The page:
January 17, 2014
Early in my dating, I wrote often about the feelings I was having about my experiences. Having been ‘off the market’ for nearly 20 years had me feeling inept and confused by the things that had changed over that time. Since I enjoy humor more than tears and anger, I wrote which eventually helped me to find my way.
Here are excerpts from a piece I wrote in 2010. Truthfully, my feelings haven’t changed much since then. The prominent position of texting in adult relationships still baffles me even if I do feel more skilled at it. I hope you’ll enjoy and share your feelings and opinions with me!
Texting in dating and relationships is the curse of the 21st century. First the text, then the waiting…the wondering…the rethinking and rereading…the rechecking the time of the text sent and received…the rereading of words looking for meaning. It can become obsessive.
In the beginning, I felt I could not control the wonderings of my mind. It was easy to slip into contemplation of what was being said between the words being typed to me. Where was the vocal inflection and tonal emphasis to clarify the feeling behind the words? There was too much room for innuendo, which fed my overactive imagination. In these moments, I crave clarity and things being wrapped up neatly in packages that can be labeled and alphabetized…and still he texts.
There was no texting when I dated a millennium ago before marriage, as if I needed one more new thing to learn about and explore. It revealed much to me about where we have gone as a culture in our mating dance.
There are times I like texting and thank the universe for it; otherwise, my teenagers might never communicate with me at all. Then there are the times when the text makes me cringe. For example, I hate when things are said that are not really meant or followed through on; such as “I will call you tomorrow” which then does not happen. Does typing not imply the same commitment as the spoken word? Is it more easily forgotten? Not as real?? Call if you say you are going to call.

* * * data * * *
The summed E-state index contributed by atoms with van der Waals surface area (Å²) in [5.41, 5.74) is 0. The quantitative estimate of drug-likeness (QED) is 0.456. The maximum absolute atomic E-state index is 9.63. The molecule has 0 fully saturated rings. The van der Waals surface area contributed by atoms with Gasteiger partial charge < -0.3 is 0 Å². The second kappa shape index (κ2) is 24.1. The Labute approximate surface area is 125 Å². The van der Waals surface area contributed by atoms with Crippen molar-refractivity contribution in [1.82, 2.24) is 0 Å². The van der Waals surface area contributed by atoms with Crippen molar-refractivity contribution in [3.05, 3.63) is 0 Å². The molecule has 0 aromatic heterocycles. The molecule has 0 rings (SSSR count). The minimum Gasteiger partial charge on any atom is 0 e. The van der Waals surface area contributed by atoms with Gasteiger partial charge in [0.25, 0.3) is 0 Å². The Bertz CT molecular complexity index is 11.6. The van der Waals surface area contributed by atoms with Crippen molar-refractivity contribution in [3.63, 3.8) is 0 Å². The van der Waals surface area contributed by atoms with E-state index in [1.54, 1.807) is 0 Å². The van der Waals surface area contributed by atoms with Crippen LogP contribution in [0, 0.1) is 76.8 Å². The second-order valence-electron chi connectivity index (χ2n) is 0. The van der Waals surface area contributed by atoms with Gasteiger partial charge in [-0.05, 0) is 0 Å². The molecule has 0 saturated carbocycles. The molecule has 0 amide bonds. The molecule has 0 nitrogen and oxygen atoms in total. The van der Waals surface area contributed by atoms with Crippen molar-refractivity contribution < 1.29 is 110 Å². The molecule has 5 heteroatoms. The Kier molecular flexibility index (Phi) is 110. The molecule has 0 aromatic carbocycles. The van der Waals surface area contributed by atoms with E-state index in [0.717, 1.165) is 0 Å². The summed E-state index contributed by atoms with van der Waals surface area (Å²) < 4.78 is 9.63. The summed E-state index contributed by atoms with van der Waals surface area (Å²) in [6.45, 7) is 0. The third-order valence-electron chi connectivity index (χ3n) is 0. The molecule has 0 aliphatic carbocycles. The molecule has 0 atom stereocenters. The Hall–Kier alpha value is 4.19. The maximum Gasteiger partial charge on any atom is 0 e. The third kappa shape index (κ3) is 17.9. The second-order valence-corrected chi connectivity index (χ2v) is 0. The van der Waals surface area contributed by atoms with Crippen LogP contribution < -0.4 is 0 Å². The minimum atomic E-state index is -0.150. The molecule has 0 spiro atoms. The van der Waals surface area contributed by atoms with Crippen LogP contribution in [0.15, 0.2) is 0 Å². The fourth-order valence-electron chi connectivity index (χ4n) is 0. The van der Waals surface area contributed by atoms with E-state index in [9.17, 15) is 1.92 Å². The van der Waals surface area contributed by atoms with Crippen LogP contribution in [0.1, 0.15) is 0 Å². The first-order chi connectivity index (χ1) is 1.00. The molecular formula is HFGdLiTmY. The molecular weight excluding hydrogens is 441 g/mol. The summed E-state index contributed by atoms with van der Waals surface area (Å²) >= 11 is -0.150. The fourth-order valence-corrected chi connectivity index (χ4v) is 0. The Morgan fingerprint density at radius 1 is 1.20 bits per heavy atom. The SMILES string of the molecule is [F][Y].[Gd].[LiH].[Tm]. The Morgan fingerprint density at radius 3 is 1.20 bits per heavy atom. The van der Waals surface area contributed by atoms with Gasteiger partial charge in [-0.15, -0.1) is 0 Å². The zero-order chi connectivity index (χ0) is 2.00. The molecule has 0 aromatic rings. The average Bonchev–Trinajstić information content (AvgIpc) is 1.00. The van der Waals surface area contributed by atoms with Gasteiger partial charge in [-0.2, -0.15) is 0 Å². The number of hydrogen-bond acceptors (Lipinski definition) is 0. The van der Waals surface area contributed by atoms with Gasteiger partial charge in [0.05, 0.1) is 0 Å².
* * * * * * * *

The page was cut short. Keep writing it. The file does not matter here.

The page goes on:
I want communication that is real; something you can hear, feel, know and believe in. For me texting is best used for disseminating quick pieces of information or making a quick connection. It is not meant to replace verbal communication, shared decision-making, first date requests, or relationship break-ups. To go for days in a romantic relationship with texting being the only communication is so adolescent and a sure sign that I am dating the wrong guy. I want real communication and a real man behind the communication.
With this clarified in my mind, I started asking for what I wanted. When guys start to text about important things and I want to be clear, I ask them to call or suggest we talk in person. You find out a lot about a person when you start asking for what you want and share what is important to you.
Do they hear you and respond to your request?
Do they continue to insist on their way for their own comfort?
Do they share what they would like in an effort to find middle ground?
Ahhh, the dance of the mating game and the steps we take with one another.
As modern and independent as I can be, I am still an old fashioned girl in many ways. Can I tell you how much I love it when a man actually calls to ask me for a date? It eliminates the question “Is a text requested date a real date? Or just a virtual one?”
The main point of this literary rant is to encourage connection and real communication in the world. It concerns me that as technology grows larger, we are growing further apart. Technology threatens our ability to make eye contact, express ourselves in person with confidence and take full accountability for our words. Hiding behind texts cannot get us anywhere except further apart. And when you want to ask that certain someone out, dial their number. I bet they say yes!